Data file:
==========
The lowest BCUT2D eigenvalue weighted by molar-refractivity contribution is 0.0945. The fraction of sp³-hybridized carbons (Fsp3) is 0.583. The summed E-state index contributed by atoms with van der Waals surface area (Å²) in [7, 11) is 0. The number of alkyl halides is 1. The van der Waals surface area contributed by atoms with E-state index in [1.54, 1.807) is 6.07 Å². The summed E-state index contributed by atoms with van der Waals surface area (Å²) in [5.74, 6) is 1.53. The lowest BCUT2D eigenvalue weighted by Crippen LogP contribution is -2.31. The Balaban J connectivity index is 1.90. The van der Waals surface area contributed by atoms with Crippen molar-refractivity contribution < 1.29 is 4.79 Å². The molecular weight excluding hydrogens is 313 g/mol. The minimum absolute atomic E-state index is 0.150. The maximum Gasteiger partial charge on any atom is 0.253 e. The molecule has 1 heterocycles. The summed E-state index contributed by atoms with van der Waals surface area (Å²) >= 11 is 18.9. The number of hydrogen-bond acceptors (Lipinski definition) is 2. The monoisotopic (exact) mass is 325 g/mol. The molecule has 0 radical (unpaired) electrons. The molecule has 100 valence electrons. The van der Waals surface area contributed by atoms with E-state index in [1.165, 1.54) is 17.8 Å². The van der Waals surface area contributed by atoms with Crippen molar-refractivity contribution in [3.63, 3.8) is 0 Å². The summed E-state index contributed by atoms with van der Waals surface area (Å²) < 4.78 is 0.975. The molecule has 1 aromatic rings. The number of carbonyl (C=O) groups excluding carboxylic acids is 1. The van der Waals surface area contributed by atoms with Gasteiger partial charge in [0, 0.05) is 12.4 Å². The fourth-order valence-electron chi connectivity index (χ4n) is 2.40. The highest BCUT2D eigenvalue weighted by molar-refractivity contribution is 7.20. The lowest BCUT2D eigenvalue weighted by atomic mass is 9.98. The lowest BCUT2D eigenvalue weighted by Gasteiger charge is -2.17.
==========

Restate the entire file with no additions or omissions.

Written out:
The lowest BCUT2D eigenvalue weighted by molar-refractivity contribution is 0.0945. The fraction of sp³-hybridized carbons (Fsp3) is 0.583. The summed E-state index contributed by atoms with van der Waals surface area (Å²) in [7, 11) is 0. The number of alkyl halides is 1. The van der Waals surface area contributed by atoms with E-state index in [1.54, 1.807) is 6.07 Å². The summed E-state index contributed by atoms with van der Waals surface area (Å²) in [5.74, 6) is 1.53. The lowest BCUT2D eigenvalue weighted by Crippen LogP contribution is -2.31. The Balaban J connectivity index is 1.90. The van der Waals surface area contributed by atoms with Crippen molar-refractivity contribution < 1.29 is 4.79 Å². The molecular weight excluding hydrogens is 313 g/mol. The minimum absolute atomic E-state index is 0.150. The maximum Gasteiger partial charge on any atom is 0.253 e. The molecule has 1 heterocycles. The summed E-state index contributed by atoms with van der Waals surface area (Å²) >= 11 is 18.9. The number of hydrogen-bond acceptors (Lipinski definition) is 2. The monoisotopic (exact) mass is 325 g/mol. The molecule has 0 radical (unpaired) electrons. The molecule has 100 valence electrons. The van der Waals surface area contributed by atoms with E-state index in [1.165, 1.54) is 17.8 Å². The van der Waals surface area contributed by atoms with Crippen molar-refractivity contribution in [3.63, 3.8) is 0 Å². The summed E-state index contributed by atoms with van der Waals surface area (Å²) < 4.78 is 0.975. The molecule has 1 aromatic rings. The number of carbonyl (C=O) groups excluding carboxylic acids is 1. The van der Waals surface area contributed by atoms with Gasteiger partial charge in [0, 0.05) is 12.4 Å². The fourth-order valence-electron chi connectivity index (χ4n) is 2.40. The highest BCUT2D eigenvalue weighted by molar-refractivity contribution is 7.20. The lowest BCUT2D eigenvalue weighted by atomic mass is 9.98. The lowest BCUT2D eigenvalue weighted by Gasteiger charge is -2.17.